No stretch of the imagination is required to see how DuPont and The Cavalcade of America managed to incorporate America's canon of inventors into its corporate agenda. The research laboratories which were so celebrated by DuPont's programs were, as they existed, essentially invented by Thomas Alva Edison. Those teams working around the clock to invent a better form of rayon, are organized by the same lines that Edison's invention factory was. They are thinking with the same kind of inquisitive mind that Franklin did when he first put up his kite, and their intent is purely selfless. Just as Luther Burbank "wanted everybody to benefit from [his] new Burbank potato," rather than sell its rights to make money on the seed, DuPont's chemists are also hard at work with the good of the American people as their motivating force.
A revolutionary, a man outside the bounds of common and even accepted thought and practice, is not the ideal salesman, but The Cavalcade of America finds a revolutionary in nearly all of its candidates for canonization. The tradition of revolutionary is followed throughout its evolution by the cavalcade, beginning with the framers of the declaration, and encompassing many others, all opposed in their attempts to better America. As a boy Ben Franklin is punished for writing incendiary letters to a local publication, as a man he is celebrated for the same. Thomas Edison is opposed by all in his effort to install an invention in the window of a dying girl's room, until the makeshift air-conditioner saves her life. Annie Oakley becomes the best at her game in a world where women are not allowed, and Luther Burbank defies all common sense when he splices almond trees with plum sprigs. The Cavalcade incorporates this character into its cause, appropriating the heroic archetype of one who steps outside of society in order to aid it. Although we do not understand it completely, we must still believe that DuPont's chemistry is for "better living."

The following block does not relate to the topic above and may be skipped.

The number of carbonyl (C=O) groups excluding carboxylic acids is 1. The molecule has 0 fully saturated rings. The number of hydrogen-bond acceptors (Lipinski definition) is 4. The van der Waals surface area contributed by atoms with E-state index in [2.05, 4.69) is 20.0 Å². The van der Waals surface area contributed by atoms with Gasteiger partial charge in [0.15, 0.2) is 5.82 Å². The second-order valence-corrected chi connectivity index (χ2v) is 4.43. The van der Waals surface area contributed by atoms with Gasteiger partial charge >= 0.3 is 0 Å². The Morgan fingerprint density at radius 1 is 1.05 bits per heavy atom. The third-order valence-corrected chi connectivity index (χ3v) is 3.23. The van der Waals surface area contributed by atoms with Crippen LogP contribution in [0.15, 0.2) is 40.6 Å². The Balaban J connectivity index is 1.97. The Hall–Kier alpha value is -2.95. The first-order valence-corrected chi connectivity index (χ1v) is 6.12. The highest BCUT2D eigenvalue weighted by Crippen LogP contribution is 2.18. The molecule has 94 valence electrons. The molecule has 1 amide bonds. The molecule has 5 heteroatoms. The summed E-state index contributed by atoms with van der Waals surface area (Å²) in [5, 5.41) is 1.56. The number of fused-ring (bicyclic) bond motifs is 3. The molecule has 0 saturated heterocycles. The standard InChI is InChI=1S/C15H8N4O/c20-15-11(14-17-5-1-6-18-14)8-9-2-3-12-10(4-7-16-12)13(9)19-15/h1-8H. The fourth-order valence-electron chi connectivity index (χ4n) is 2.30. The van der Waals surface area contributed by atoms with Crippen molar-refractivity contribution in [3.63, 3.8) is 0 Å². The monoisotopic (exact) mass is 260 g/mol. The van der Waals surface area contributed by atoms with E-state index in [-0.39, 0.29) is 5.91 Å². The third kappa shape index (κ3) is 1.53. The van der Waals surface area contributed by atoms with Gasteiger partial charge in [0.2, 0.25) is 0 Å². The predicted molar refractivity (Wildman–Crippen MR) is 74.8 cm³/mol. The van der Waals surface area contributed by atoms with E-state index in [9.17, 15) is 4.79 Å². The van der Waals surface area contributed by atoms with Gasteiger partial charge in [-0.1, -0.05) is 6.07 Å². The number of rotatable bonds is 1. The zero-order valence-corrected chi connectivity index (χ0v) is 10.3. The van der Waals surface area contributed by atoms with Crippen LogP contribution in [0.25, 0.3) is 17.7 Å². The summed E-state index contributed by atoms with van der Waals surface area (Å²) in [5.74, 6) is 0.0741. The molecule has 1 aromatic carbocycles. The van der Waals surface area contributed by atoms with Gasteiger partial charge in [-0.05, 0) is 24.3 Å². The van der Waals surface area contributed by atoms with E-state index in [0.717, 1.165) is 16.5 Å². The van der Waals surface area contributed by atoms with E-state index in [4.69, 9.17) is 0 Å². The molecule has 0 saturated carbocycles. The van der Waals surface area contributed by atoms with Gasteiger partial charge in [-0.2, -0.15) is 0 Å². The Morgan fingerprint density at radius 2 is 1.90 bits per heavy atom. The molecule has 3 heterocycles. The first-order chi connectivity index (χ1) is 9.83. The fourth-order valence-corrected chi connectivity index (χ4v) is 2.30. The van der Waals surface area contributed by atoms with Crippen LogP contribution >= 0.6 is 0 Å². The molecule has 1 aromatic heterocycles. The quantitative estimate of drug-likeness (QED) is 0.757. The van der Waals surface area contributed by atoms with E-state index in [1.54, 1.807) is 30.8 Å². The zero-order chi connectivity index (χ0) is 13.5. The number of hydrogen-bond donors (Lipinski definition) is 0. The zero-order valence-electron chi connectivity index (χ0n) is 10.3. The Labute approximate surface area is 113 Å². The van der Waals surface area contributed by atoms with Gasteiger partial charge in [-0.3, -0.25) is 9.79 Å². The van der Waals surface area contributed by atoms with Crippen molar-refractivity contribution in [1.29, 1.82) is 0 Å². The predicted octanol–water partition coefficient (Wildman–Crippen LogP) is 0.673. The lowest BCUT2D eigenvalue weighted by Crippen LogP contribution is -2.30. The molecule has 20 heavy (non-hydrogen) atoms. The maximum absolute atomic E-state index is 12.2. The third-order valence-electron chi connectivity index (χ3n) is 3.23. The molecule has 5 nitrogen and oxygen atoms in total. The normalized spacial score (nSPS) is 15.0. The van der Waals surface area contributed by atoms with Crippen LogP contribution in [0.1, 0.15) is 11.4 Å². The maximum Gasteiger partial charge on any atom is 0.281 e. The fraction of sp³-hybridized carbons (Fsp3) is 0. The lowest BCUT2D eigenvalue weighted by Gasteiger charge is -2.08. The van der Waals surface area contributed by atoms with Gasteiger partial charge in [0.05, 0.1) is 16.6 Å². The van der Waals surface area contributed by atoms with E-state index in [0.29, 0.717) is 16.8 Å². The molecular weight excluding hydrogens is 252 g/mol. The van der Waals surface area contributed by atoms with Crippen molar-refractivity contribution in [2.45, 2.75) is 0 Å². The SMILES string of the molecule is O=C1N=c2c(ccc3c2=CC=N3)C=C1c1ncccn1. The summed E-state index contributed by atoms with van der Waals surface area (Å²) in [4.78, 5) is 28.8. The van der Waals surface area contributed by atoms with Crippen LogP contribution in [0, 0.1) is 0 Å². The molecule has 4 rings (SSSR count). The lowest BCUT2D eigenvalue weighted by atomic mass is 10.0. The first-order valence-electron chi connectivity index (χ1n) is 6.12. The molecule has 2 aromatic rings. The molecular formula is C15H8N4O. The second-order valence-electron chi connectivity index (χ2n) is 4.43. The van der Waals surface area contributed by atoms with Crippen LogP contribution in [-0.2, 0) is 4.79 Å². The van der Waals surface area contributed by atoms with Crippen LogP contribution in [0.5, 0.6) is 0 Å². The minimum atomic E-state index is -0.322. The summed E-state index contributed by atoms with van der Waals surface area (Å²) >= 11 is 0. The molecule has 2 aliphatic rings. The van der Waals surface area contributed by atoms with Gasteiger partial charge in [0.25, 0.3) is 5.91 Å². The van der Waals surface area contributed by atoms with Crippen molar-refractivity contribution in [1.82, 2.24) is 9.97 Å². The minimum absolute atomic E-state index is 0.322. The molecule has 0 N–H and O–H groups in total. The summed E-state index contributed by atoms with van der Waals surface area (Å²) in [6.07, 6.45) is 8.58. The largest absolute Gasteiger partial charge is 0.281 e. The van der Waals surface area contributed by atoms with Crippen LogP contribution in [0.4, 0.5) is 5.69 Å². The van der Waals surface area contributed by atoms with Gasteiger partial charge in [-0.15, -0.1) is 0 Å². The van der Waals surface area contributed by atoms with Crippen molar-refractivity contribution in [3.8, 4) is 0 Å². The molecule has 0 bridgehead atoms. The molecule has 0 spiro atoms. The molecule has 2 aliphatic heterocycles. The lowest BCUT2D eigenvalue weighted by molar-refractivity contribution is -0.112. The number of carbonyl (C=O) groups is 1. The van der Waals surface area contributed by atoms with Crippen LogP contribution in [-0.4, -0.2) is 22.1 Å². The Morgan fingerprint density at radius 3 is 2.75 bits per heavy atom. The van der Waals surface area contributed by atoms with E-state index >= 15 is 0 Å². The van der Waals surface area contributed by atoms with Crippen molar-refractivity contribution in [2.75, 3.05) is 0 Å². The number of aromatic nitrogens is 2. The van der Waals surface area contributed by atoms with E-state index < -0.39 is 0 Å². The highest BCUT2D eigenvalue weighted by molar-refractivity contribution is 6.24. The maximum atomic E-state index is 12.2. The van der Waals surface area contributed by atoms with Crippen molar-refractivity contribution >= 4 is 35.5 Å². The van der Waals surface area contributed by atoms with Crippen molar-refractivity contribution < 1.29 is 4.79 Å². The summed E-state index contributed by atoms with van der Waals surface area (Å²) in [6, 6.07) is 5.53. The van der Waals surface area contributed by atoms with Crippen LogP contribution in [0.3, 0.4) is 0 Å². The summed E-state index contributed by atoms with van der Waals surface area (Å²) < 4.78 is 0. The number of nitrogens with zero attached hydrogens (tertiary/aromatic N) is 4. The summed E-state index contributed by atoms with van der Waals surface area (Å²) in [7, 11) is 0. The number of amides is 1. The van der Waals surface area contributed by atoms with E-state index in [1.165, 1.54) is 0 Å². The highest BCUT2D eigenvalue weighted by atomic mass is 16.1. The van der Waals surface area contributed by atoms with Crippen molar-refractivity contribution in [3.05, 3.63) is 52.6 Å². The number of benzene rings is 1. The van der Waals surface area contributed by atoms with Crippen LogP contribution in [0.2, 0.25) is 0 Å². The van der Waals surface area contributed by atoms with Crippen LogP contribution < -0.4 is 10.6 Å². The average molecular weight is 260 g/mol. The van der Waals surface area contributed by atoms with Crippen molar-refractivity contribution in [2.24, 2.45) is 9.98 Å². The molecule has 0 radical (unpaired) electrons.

Part of the genius of DuPont's programming was the ability of the creators to reconcile the many contradictory aspects of American culture. For the millions of hard-working Americans listening in their living-rooms, it might have seemed difficult to view a bespectacled bookworm as any kind of hero. Through careful selection of dramatized scenes, however, the ivory-tower-dwelling elite of academia become true American heroes. John Bartram can be nothing but a hero as he is introduced to us, a humble farmer with a keen interest in the plants that he grows. He is not born into intelligencia, but rather must pull himself into it, like any good American. He buys a book to learn botany, only to find that it is all in latin. So he buys another book, and through sheer will teaches himself the ancient language in order to be able to read the botany text. Upon reading the botany text, he uses his knowledge to create better seeds and more beautiful flowers for America. Noah Webster's project could likewise be seen as highbrow, but the cavalcade shows us an intellectual whose labor is for the people, so that there might be a unified American language, and a unified American people.